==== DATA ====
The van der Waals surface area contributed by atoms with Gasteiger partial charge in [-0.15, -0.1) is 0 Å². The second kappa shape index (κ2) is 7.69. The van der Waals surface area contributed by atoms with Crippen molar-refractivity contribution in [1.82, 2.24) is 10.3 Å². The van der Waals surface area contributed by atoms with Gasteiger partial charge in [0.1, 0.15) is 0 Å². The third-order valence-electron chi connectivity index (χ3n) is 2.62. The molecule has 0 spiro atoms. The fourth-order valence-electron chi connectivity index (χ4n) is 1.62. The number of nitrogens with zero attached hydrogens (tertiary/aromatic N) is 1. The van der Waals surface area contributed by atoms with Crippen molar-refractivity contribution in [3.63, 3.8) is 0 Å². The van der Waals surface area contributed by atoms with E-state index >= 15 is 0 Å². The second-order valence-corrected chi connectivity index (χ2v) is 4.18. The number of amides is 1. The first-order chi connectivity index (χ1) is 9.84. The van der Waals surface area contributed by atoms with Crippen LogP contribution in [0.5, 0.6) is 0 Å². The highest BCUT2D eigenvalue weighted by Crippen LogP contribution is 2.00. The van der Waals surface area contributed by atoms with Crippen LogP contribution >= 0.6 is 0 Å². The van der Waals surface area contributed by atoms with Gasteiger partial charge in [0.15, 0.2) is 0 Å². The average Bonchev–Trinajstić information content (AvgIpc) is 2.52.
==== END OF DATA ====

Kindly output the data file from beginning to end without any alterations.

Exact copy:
The van der Waals surface area contributed by atoms with Gasteiger partial charge in [-0.15, -0.1) is 0 Å². The second kappa shape index (κ2) is 7.69. The van der Waals surface area contributed by atoms with Crippen molar-refractivity contribution in [1.82, 2.24) is 10.3 Å². The van der Waals surface area contributed by atoms with Gasteiger partial charge in [0.1, 0.15) is 0 Å². The third-order valence-electron chi connectivity index (χ3n) is 2.62. The molecule has 0 spiro atoms. The fourth-order valence-electron chi connectivity index (χ4n) is 1.62. The number of nitrogens with zero attached hydrogens (tertiary/aromatic N) is 1. The van der Waals surface area contributed by atoms with Crippen molar-refractivity contribution in [3.63, 3.8) is 0 Å². The van der Waals surface area contributed by atoms with E-state index >= 15 is 0 Å². The second-order valence-corrected chi connectivity index (χ2v) is 4.18. The number of amides is 1. The first-order chi connectivity index (χ1) is 9.84. The van der Waals surface area contributed by atoms with Crippen LogP contribution in [0.5, 0.6) is 0 Å². The highest BCUT2D eigenvalue weighted by Crippen LogP contribution is 2.00. The van der Waals surface area contributed by atoms with Crippen LogP contribution >= 0.6 is 0 Å². The van der Waals surface area contributed by atoms with Gasteiger partial charge in [0.15, 0.2) is 0 Å². The average Bonchev–Trinajstić information content (AvgIpc) is 2.52.